Samuel Huntington: Brutal American war modernized Vietnam

A scene from the US military’s Operation Rolling Thunder during the Vietnam War.

Neoconservative American thinker Samuel P. Huntington, popular for his reactionary notion of the “clash of civilizations,” once said that the American war of aggression in Vietnam in the 60s and the 70s ironically modernized South Vietnam.

This unbelievable spin was offered by Huntington to justify the brutality of the American ground troops’ pacification campaign in South Vietnamese rural villages and equally vicious massive bombing spree all over the countryside.

It is simply preposterous to say that the Vietnam war, which included the dropping of more bombs by the US than all the bombs dropped during entire World War 2, transformed a rural society into an urbanized one.

This way, the US troop and local South Vietnamese soldiers’ human rights violations that led to the forced eviction of millions of Vietnamese into the overcrowded cities is underwritten as a way of “modernizing” the country.

Huntington rationalized this crime against humanity as simply a matter of draining water in order to expose the fishes, saying this deprived the guerrillas the peasant communities in which they can organize resistance against the American invaders and their local puppet troops.

Huntington enthusiastically comments: “The depopulation of the countryside struck directly at the strength and political appeal of the Viet Cong… The Maoist-inspired rural revolution is undercut by American-sponsored urban revolution.”

Other cynical US officials moreover encouraged this “brutal urbanization” as a way of creating a large reserve army of unemployed laborers who they can hire for their extensive logistical requirements and operations of large US bases.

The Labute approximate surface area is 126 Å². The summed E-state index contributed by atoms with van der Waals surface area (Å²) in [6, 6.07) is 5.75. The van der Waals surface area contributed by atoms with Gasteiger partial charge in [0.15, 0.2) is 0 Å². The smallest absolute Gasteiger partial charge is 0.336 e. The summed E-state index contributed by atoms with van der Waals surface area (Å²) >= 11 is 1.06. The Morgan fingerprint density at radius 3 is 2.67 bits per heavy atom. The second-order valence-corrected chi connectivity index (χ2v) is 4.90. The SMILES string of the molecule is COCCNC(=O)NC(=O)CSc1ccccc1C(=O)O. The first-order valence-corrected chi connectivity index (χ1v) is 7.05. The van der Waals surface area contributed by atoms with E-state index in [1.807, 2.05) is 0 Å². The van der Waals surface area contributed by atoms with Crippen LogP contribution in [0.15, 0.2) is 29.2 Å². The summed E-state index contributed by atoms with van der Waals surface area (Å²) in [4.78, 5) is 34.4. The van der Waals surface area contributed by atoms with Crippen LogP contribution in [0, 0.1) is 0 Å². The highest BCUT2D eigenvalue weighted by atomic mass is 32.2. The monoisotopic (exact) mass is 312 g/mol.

Terrified children run away from the massive bombing of the outskirts of Trang Bang.

But while originally aimed at breaking the Vietnamese rural resistance against US imperialism, this logic had the unintended result of weakening the US war effort in the long-term.

Even as the massive US firepower led many peasants to an attitude of personal resignation and a focus on mere survival amidst the intense bombing and fighting, thus making them less likely to support the Viet Cong, it was also a double-edged sword that also made them apathetic to the efforts of the US and their local puppets to gain their allegiance.

Uprooting a huge rural population and artificially bringing them into the cities posed the dilemma of how to economically support them given the limited resources of an overstretched urban economy. This made the South Vietnamese regime utterly dependent on US aid and loans.

The conscription of tens of thousand young Vietnamese into the war effort against the guerrillas further stretched the limits of what the overextended economy can support, creating massive unrest and social strife, and making the situation ripe for more urban support for the guerrillas.

But this is no longer surprising from a neoconservative paid hack who also postulated that it is no longer contending ideologies or nation-states but ethnic, cultural and religious identities that are now the primary source of conflict in the post-Cold War era.

Of course, just like when Huntington offered the idea of US bombing as modernization to justify US aggression in Vietnam, he also pushed for this idea of the clash of civilizations to justify atrocities against the peoples of the world at a time when “communism” was no longer an effective bogeyman to justify its military buildups.

American Agents of modernization and urbanization of Vietnam.


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